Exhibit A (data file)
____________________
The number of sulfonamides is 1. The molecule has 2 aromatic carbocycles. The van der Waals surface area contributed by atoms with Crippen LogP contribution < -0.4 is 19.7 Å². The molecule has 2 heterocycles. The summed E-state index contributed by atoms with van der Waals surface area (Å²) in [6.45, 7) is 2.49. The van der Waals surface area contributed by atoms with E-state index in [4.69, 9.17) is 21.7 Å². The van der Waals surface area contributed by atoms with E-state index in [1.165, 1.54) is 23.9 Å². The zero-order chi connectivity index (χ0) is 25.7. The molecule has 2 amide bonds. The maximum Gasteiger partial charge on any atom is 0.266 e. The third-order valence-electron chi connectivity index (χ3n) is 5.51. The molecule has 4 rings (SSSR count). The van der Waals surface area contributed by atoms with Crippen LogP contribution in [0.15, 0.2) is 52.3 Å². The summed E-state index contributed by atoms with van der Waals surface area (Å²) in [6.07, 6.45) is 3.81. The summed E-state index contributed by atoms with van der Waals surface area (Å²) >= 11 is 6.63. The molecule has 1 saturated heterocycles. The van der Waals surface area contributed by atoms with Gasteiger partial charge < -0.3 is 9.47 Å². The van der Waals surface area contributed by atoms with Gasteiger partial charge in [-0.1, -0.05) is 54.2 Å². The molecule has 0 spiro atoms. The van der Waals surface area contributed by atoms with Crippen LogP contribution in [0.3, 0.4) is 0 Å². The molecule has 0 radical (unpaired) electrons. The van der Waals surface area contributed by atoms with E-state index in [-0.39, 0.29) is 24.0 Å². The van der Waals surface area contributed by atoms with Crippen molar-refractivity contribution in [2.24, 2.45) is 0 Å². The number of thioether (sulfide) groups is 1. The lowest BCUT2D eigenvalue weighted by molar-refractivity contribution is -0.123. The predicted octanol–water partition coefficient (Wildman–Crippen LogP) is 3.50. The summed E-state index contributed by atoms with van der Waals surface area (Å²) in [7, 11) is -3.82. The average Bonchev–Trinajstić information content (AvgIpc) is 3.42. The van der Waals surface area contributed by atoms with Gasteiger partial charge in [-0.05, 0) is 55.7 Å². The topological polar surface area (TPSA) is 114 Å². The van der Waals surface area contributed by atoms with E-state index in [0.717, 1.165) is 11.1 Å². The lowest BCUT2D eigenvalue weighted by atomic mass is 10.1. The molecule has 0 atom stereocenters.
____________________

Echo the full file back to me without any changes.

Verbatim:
The number of sulfonamides is 1. The molecule has 2 aromatic carbocycles. The van der Waals surface area contributed by atoms with Crippen LogP contribution < -0.4 is 19.7 Å². The molecule has 2 heterocycles. The summed E-state index contributed by atoms with van der Waals surface area (Å²) in [6.45, 7) is 2.49. The van der Waals surface area contributed by atoms with E-state index in [4.69, 9.17) is 21.7 Å². The van der Waals surface area contributed by atoms with E-state index in [1.165, 1.54) is 23.9 Å². The zero-order chi connectivity index (χ0) is 25.7. The molecule has 2 amide bonds. The maximum Gasteiger partial charge on any atom is 0.266 e. The third-order valence-electron chi connectivity index (χ3n) is 5.51. The molecule has 4 rings (SSSR count). The van der Waals surface area contributed by atoms with Crippen LogP contribution in [0.15, 0.2) is 52.3 Å². The summed E-state index contributed by atoms with van der Waals surface area (Å²) in [6.07, 6.45) is 3.81. The summed E-state index contributed by atoms with van der Waals surface area (Å²) >= 11 is 6.63. The molecule has 1 saturated heterocycles. The van der Waals surface area contributed by atoms with Gasteiger partial charge < -0.3 is 9.47 Å². The van der Waals surface area contributed by atoms with Gasteiger partial charge in [-0.1, -0.05) is 54.2 Å². The molecule has 0 spiro atoms. The van der Waals surface area contributed by atoms with Crippen LogP contribution in [0.3, 0.4) is 0 Å². The molecule has 0 radical (unpaired) electrons. The van der Waals surface area contributed by atoms with E-state index in [-0.39, 0.29) is 24.0 Å². The van der Waals surface area contributed by atoms with Crippen molar-refractivity contribution in [2.24, 2.45) is 0 Å². The number of thioether (sulfide) groups is 1. The lowest BCUT2D eigenvalue weighted by molar-refractivity contribution is -0.123. The predicted octanol–water partition coefficient (Wildman–Crippen LogP) is 3.50. The summed E-state index contributed by atoms with van der Waals surface area (Å²) in [7, 11) is -3.82. The average Bonchev–Trinajstić information content (AvgIpc) is 3.42. The van der Waals surface area contributed by atoms with Gasteiger partial charge in [-0.05, 0) is 55.7 Å². The topological polar surface area (TPSA) is 114 Å². The van der Waals surface area contributed by atoms with E-state index in [0.717, 1.165) is 11.1 Å². The lowest BCUT2D eigenvalue weighted by atomic mass is 10.1. The molecule has 0 atom stereocenters.